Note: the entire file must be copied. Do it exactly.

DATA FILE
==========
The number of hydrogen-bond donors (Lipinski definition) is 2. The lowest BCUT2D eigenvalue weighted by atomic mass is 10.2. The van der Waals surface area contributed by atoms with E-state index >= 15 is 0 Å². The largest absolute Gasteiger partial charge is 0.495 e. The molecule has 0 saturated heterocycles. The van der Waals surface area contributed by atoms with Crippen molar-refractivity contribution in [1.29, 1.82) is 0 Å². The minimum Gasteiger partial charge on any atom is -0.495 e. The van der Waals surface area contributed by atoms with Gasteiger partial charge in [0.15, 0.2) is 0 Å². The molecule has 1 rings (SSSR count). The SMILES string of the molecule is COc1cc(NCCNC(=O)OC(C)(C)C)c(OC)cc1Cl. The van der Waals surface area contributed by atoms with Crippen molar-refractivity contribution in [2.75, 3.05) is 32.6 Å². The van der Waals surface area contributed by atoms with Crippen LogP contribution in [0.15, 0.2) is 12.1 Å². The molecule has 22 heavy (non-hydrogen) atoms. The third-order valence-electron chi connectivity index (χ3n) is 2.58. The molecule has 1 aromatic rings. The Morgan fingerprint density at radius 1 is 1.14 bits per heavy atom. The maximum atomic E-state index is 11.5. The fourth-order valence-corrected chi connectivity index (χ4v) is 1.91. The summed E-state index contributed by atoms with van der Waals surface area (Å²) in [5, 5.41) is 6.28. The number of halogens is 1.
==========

The number of hydrogen-bond donors (Lipinski definition) is 2. The lowest BCUT2D eigenvalue weighted by atomic mass is 10.2. The van der Waals surface area contributed by atoms with E-state index >= 15 is 0 Å². The largest absolute Gasteiger partial charge is 0.495 e. The molecule has 0 saturated heterocycles. The van der Waals surface area contributed by atoms with Crippen molar-refractivity contribution in [1.29, 1.82) is 0 Å². The minimum Gasteiger partial charge on any atom is -0.495 e. The van der Waals surface area contributed by atoms with Gasteiger partial charge in [0.15, 0.2) is 0 Å². The molecule has 1 rings (SSSR count). The SMILES string of the molecule is COc1cc(NCCNC(=O)OC(C)(C)C)c(OC)cc1Cl. The van der Waals surface area contributed by atoms with Crippen molar-refractivity contribution in [2.75, 3.05) is 32.6 Å². The van der Waals surface area contributed by atoms with Crippen LogP contribution in [0.15, 0.2) is 12.1 Å². The molecule has 22 heavy (non-hydrogen) atoms. The third-order valence-electron chi connectivity index (χ3n) is 2.58. The molecule has 1 aromatic rings. The Morgan fingerprint density at radius 1 is 1.14 bits per heavy atom. The maximum atomic E-state index is 11.5. The fourth-order valence-corrected chi connectivity index (χ4v) is 1.91. The summed E-state index contributed by atoms with van der Waals surface area (Å²) in [5, 5.41) is 6.28. The number of halogens is 1.